It is sometimes suggested that Thanksgiving was a continuation of Puritan and older Harvest Festivals in East Anglia. It was not. Such things did and do go on in Europe, but certainly not among the Puritans. Next, you will be telling me that they believed in religious liberty. Whatever next! The historical facts are as set out here. Thanksgiving has been rather successful in supplanting Christmas, being the holiday for which people make a point of returning to their family homes and so forth, because the government of America started out as explicitly anti-Christian and has been terribly effective in de-Christianising its country, despite the First Amendment protections that every state then went on to relinquish voluntarily because they had fallen under the spell of the Founding Fathers.

However, since 1776 predates 1789, the American Republic is not a product of the Revolution, but nevertheless sits under a radically orthodox theological critique, most obviously by reference to pre-Revolutionary traditions of Catholic and Protestant republican thought, on the Catholic side perhaps Venetian, on the Protestant side perhaps Dutch, and on both sides perhaps at cantonal level in Switzerland, where it is possible that such thought might hold sway even now. There simply were Protestant Dutch Republics before the Revolution. There simply was a Catholic Venetian Republic before the Revolution. There simply were, and there simply are, Protestant and Catholic cantons in Switzerland, predating the Revolution.

The literature must be there, for those who can read the languages sufficiently well. Furthermore, there is no shortage of Americans whose ancestors came from the Netherlands or from Italy, and there may well be many who assume from their surnames that their bloodline is German or Italian (or possibly French) when in fact it is Swiss. It is time for a few of them to go looking for these things, with a view to applying them as the radically orthodox theological critique of that pre-Revolutionary creation, the American Republic.

Within that wider context, far more Jacobites went into exile from these Islands than Huguenots sought refuge here. The Jacobites founded the Russian Navy of Peter the Great. They maintained a network of merchants in the ports circling the Continent. Their banking dynasties had branches in several great European cities. They introduced much new science and technology to their host countries. They dominated the Swedish East India and Madagascar Companies. They fought with the French in India. And very many of them ended up either in the West Indies or in North America.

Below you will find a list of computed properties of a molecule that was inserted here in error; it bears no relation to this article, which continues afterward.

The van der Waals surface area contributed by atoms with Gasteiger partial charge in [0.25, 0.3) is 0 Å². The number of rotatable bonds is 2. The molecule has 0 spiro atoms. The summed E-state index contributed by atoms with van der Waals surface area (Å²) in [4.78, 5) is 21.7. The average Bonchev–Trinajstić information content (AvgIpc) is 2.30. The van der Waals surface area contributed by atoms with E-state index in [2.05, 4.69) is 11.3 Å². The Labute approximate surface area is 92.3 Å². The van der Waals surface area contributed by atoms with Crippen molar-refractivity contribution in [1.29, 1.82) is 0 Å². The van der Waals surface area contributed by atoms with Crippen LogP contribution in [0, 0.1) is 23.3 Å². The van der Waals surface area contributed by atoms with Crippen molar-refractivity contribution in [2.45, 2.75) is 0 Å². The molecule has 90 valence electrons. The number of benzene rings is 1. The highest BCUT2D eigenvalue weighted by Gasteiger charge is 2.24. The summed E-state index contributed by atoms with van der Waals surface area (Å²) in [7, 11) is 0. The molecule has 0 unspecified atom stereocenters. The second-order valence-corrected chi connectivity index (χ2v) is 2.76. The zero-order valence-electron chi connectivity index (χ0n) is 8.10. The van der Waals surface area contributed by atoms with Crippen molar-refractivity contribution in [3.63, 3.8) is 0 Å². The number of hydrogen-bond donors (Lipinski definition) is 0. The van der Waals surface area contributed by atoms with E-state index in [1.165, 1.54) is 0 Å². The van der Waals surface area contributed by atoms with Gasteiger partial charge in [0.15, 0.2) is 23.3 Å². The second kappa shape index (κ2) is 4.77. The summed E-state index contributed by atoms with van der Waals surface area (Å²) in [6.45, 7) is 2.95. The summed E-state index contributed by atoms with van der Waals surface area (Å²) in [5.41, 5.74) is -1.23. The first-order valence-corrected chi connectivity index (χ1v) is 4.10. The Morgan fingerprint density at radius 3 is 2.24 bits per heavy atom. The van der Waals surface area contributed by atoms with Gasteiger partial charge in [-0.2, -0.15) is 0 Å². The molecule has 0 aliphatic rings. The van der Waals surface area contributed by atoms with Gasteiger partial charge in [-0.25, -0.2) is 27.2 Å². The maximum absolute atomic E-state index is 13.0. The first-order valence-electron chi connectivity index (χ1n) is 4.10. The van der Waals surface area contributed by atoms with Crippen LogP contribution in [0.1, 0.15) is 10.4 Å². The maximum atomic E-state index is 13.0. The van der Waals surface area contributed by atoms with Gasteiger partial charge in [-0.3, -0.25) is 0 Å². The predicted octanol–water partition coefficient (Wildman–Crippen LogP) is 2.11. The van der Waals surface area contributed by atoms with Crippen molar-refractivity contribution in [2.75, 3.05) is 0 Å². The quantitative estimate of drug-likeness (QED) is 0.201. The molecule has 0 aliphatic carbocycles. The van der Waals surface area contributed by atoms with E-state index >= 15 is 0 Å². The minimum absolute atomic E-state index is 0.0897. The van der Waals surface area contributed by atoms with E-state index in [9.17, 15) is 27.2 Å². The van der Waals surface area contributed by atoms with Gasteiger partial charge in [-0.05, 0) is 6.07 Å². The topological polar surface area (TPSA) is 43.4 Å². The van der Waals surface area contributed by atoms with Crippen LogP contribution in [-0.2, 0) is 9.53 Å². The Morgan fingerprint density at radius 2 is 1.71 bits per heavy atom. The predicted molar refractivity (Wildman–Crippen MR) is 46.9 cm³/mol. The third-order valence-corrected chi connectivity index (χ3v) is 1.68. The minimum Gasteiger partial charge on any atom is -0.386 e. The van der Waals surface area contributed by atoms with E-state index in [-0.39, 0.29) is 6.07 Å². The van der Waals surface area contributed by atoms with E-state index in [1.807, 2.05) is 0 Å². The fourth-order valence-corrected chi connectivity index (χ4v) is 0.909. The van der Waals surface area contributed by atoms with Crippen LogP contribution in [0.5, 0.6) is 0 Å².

New York seems the most obvious place to look for them, being named after its initial proprietor as a colony, the future James VII and II. However, there were many Jacobite Congregationalists, such as Edward Roberts, the exiled James’s emissary to the anti-Williamite Dutch republics, and Edward Nosworthy, a gentleman of his Privy Council both before and after 1688. There was that Catholic enclave, Maryland. And there was Pennsylvania: almost, if almost, all of the Quakers were at least initially Jacobites, and William Penn himself was arrested for Jacobitism four times between 1689 and 1691.

Many Baptists were also Jacobites, and the name, episcopal succession and several other features of the American Episcopal Church derive, not from the Church of England, but from the staunchly Jacobite Episcopal Church in Scotland, which provided the American Colonies with a bishop, Samuel Seabury, in defiance of the Church of England and of the Hanoverian monarchy to which it was attached.

Early Methodists were regularly accused of Jacobitism. John Wesley himself had been a High Church missionary in America, and Methodism was initially an outgrowth of pre-Tractarian, often at least sentimentally Jacobite, High Churchmanship. Very many people conformed to the Established Church but either refused to take the Oath or declared that they would so refuse if called upon to take it. With its anti-Calvinist soteriology, it high sacramentalism and Eucharistic theology, and its hymnody based on the liturgical year, early Methodism appealed to them.

So the redemption of the American republican experiment, of which Thanksgiving is one of the great popular expressions, is clearly possible. But only by looking beyond the Founding Fathers and by submitting them, whatever the consequences, to what lies in that Great Beyond.

1 comment:

Anonymous said...

The one man Chesterbelloc of the twenty-first century.